Researchers have found capsule endoscopies can be effective in detecting tumors in the small bowel that previously went undetected. According to a study released today at the 69th Annual Scientific Meeting of the American College of Gastroenterology, researchers from the Mt. Sinai Medical Center and the University of Miami School of Medicine found the capsule endosocopy detected tumors in the small bowel after patients had undergone an average of 4.6 negative evaluations. Of the tumors found, 65 percent were malignant.
The researchers studied 72 patients with confirmed small bowel tumors. Of those patients, 71 percent experienced gastrointestinal bleeding of an obscure source, and 29 percent suffered from anemia, polyposis and/or abdominal pain. These 72 patients had previously undergone 334 negative procedures (an average of 4.6 each) including 115 colonoscopies, 111 upper endoscopies, 32 small bowel follow through procedures, 24 enteroscopies, 17 CT scans, 16 enteroclysis procedures, six nuclear bleeding scans, five angiographies, five plain abdominal X-rays, one abdominal ultrasound, one Meckels scan, and one laparoscopy.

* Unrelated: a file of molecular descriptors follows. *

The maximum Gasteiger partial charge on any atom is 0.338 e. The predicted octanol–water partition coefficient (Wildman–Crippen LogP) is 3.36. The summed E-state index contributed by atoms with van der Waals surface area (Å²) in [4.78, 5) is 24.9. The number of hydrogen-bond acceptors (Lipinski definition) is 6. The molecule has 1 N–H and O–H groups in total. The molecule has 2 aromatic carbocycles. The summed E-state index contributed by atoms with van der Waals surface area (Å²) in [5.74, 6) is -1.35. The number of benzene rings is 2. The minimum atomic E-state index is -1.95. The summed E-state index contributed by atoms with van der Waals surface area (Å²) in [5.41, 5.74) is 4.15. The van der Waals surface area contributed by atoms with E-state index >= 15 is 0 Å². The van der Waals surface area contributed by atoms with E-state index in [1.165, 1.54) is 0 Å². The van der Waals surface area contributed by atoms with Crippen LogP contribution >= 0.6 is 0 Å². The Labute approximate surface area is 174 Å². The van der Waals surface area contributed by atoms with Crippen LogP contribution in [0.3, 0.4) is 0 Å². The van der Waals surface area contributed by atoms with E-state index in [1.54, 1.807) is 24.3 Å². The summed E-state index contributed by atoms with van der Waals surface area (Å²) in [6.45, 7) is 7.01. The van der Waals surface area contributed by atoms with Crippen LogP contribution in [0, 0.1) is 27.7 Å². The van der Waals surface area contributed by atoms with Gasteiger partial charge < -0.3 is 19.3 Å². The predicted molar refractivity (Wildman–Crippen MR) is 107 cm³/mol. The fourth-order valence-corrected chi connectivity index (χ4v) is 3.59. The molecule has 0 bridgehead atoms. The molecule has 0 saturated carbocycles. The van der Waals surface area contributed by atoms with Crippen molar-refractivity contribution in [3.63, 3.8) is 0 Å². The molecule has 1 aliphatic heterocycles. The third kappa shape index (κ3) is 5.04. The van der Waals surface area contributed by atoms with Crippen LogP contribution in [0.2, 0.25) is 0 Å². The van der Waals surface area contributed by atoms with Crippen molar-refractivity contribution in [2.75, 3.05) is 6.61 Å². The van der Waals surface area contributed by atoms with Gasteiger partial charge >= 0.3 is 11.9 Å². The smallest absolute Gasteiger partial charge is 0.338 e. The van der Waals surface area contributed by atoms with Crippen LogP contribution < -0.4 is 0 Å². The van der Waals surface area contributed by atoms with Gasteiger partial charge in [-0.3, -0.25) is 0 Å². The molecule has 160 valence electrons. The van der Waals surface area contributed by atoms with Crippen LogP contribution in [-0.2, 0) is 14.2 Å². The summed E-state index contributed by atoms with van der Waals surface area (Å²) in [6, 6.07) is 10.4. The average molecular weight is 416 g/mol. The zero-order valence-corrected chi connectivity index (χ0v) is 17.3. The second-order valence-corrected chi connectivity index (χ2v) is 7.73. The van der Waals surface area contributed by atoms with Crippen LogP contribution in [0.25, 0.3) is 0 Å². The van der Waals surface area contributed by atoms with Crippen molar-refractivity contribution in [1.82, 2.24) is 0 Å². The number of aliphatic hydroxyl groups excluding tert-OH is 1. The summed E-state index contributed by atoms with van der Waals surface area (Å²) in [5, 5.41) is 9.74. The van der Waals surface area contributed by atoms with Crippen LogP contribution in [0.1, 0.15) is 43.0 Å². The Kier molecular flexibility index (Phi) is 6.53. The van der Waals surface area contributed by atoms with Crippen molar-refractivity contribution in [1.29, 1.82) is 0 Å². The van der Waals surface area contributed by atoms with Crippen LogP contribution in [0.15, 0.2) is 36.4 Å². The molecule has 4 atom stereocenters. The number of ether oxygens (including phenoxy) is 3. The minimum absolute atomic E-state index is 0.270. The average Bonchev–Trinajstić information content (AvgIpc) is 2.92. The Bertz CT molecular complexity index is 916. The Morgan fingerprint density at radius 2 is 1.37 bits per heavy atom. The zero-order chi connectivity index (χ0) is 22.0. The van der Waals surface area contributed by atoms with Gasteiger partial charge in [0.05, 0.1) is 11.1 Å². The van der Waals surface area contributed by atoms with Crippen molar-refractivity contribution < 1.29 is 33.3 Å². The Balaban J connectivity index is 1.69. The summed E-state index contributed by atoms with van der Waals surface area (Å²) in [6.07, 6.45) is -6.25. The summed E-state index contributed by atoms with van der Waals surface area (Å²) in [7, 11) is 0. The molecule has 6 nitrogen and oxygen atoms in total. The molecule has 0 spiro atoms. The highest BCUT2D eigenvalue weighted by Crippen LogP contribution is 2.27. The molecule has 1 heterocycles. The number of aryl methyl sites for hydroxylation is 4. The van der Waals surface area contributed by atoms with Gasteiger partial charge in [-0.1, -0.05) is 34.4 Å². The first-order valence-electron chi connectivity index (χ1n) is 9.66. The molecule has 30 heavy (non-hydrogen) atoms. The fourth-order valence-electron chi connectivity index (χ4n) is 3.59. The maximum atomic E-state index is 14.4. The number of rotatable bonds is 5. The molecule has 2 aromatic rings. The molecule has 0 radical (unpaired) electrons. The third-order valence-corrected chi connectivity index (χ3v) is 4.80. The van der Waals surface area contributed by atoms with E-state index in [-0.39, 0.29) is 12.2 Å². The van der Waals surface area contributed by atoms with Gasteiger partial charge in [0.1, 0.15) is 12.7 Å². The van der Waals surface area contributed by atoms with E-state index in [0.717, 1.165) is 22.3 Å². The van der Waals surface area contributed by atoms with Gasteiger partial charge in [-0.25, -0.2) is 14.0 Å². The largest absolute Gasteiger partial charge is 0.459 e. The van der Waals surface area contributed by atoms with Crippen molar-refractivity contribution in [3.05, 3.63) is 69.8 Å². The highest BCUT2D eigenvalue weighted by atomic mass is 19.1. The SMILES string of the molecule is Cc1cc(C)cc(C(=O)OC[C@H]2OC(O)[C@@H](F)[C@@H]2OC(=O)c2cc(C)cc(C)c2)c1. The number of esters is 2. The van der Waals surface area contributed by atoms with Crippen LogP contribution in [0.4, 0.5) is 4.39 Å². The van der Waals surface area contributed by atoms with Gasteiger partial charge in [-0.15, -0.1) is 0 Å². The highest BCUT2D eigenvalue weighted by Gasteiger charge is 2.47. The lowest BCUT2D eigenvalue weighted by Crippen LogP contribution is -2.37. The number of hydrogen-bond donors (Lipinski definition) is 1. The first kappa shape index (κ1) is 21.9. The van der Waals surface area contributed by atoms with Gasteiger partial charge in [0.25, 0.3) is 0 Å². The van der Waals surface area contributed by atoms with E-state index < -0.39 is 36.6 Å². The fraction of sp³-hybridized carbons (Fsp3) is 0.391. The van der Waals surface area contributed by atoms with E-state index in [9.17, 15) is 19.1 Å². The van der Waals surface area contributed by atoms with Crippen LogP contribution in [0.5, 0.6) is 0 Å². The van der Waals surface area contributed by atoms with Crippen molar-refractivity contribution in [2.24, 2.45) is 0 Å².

Researchers used the "M2A© Capsule" also known as the "Pill Camera" made by Given Imaging, Yoqneam, Israel. The findings from the capsule examinations included 73 small bowel tumors, one cecal tumor and one gastric tumor. Of these 65 percent were malignant, including adenocarcinomasc, carcinoids, melanomas, lymphomas and sarcomas.
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